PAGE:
OXFORD — During a discussion Wednesday about recent advancements in technology and infinite opportunities for more growth came a sobering reminder.
The Federal Communications Commission reported in 2016 that 34 percent of Mississippi residents had no option for fixed, high speed broadband. In rural parts of the state, the percentage jumped to about 60 percent of residents without access.
“That’s the highest percentage of any state in the country,” said Nicholas Degani, senior counsel for the Federal Communications Commission.
Leaders from across the nation gathered for the second University of Mississippi Technology Summit to discuss challenges the state faces and prospects for growth within the technology industry.
The summit was spearheaded by Sen. Roger Wicker, R-Miss., hosted by University of Mississippi Chancellor Jeffrey Vitter and moderated by James Barksdale, president of Barksdale Management Corp.
Keynote speaker James Clark, founder of Silicon Graphics and two other multi-billion dollar software companies, began the summit by telling the story of those companies’ inceptions. All were conceived long before the internet as we know it today existed.
“It was such a big deal that I was doing something so crazy as to put money into the internet. Everyone knew you couldn’t make money on the internet. It was a madhouse in those days,” Clark said about Netscape, a company he founded in 1993, whose first product was the web browser.
Barksdale was president and CEO of Netscape Communications Corporation from January 1995 until the company merged with AOL in March 1999.
The prospect of making a successful commercial entity doing anything related to the internet was unheard of, Clark added.
“No one believed it could happen,” he said.
Clark and other panelists discussed how Mississippians can ready themselves for technological advancements, and on the flip side, how the lack of basic internet access in some parts of the state limits people’s access to health care, education and job opportunities.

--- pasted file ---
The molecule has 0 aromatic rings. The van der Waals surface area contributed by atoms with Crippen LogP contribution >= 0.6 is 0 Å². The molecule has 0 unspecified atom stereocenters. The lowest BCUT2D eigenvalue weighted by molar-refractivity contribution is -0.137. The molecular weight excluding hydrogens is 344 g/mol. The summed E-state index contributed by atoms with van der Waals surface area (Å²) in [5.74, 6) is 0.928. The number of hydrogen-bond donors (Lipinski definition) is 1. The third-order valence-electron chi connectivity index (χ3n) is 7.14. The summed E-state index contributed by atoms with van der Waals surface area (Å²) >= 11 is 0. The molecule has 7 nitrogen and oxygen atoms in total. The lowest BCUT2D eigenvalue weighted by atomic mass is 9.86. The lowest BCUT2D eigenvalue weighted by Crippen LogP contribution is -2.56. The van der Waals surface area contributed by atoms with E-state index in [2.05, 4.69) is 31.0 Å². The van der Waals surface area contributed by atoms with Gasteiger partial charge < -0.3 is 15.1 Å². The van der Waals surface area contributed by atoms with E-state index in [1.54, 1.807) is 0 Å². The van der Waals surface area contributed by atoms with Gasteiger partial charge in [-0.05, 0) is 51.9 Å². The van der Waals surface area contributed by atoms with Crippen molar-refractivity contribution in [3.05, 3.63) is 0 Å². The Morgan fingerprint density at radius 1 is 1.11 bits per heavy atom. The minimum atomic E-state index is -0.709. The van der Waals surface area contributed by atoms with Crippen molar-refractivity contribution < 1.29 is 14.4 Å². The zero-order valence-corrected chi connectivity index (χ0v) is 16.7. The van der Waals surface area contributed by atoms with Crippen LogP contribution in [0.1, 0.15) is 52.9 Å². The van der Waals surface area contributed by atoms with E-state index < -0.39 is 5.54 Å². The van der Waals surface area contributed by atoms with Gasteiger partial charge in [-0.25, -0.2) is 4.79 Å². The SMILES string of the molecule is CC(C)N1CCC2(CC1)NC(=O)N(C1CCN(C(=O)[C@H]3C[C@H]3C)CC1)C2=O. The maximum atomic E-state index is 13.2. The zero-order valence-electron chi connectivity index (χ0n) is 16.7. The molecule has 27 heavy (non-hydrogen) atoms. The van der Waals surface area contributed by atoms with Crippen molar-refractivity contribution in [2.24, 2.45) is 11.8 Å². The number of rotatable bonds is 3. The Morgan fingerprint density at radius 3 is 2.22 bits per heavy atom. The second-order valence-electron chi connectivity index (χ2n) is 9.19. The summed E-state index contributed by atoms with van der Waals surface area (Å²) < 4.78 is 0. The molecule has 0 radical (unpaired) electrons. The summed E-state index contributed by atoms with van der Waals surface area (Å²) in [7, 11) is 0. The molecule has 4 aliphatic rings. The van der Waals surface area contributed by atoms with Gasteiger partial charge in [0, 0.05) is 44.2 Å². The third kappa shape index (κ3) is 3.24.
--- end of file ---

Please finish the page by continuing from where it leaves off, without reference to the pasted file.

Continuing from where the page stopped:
“If you don’t have broadband access today that creates a serious opportunity gap,” said Ryan Harkins, director of state affairs and public policy for Microsoft.
The challenge of bringing broadband to rural Mississippi primarily has been economic. Fewer people to pay for the service means higher prices, though Degani noted that technological advancements will help bring down those costs.
Lawmakers hesitating to bring tech opportunities to rural areas for fear of eliminating jobs also has added to the lag.
“From a state legislative standpoint, a lot of times there’s tension associated with embracing technology that can improve outcome and save costs because personnel is a huge component of how your taxpayer dollars are used. Legislators are very cautious to adopt technologies if they think it’s going to result in job losses,” said Rebekah Staples, public policy adviser for the office of Lt. Gov. Tate Reeves.
To push the tech industry forward, Staples recommended, leaders should articulate to law and policy makers the benefits of trading off personnel for technological advancements.
Other panelists mentioned that although personnel cuts might be made upfront, job growth would be the ultimate result of furthering technology in the state.
“We understand that there’s going to be likely job losses in the traditional sense, but with all of the innovation and emerging technology that we’re seeing today, it’s going to create new jobs. Whether it’s maintaining the network or operating machines and robots in factories or learning how to update the algorithms that are powering the machine learning,” said Olivia Trusty, a professional staff member of the U.S. Commerce Committee.
Jim Barksdale is a member of Mississippi Today’s board of directors and a financial donor to Mississippi Today.